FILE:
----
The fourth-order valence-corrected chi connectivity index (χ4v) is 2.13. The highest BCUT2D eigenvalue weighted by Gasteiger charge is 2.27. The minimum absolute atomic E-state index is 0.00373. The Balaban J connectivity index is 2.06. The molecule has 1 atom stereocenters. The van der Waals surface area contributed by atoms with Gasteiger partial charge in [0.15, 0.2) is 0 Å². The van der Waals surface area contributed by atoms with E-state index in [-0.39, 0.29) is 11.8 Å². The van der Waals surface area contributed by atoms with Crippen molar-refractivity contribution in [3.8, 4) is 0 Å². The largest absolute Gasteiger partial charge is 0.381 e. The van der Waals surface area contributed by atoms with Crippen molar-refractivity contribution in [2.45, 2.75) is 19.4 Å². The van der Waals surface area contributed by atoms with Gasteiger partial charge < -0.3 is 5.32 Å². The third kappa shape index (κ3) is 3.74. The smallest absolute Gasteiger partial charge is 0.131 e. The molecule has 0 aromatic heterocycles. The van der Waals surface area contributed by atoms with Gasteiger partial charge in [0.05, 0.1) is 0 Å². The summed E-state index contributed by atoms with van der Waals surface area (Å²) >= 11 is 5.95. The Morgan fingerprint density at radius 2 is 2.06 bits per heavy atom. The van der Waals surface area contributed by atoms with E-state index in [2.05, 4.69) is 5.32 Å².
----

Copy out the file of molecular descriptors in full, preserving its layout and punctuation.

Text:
The fourth-order valence-corrected chi connectivity index (χ4v) is 2.13. The highest BCUT2D eigenvalue weighted by Gasteiger charge is 2.27. The minimum absolute atomic E-state index is 0.00373. The Balaban J connectivity index is 2.06. The molecule has 1 atom stereocenters. The van der Waals surface area contributed by atoms with Gasteiger partial charge in [0.15, 0.2) is 0 Å². The van der Waals surface area contributed by atoms with E-state index in [-0.39, 0.29) is 11.8 Å². The van der Waals surface area contributed by atoms with Crippen molar-refractivity contribution in [3.8, 4) is 0 Å². The largest absolute Gasteiger partial charge is 0.381 e. The van der Waals surface area contributed by atoms with Crippen molar-refractivity contribution in [2.45, 2.75) is 19.4 Å². The van der Waals surface area contributed by atoms with Gasteiger partial charge < -0.3 is 5.32 Å². The third kappa shape index (κ3) is 3.74. The smallest absolute Gasteiger partial charge is 0.131 e. The molecule has 0 aromatic heterocycles. The van der Waals surface area contributed by atoms with Gasteiger partial charge in [0.05, 0.1) is 0 Å². The summed E-state index contributed by atoms with van der Waals surface area (Å²) >= 11 is 5.95. The Morgan fingerprint density at radius 2 is 2.06 bits per heavy atom. The van der Waals surface area contributed by atoms with E-state index in [2.05, 4.69) is 5.32 Å².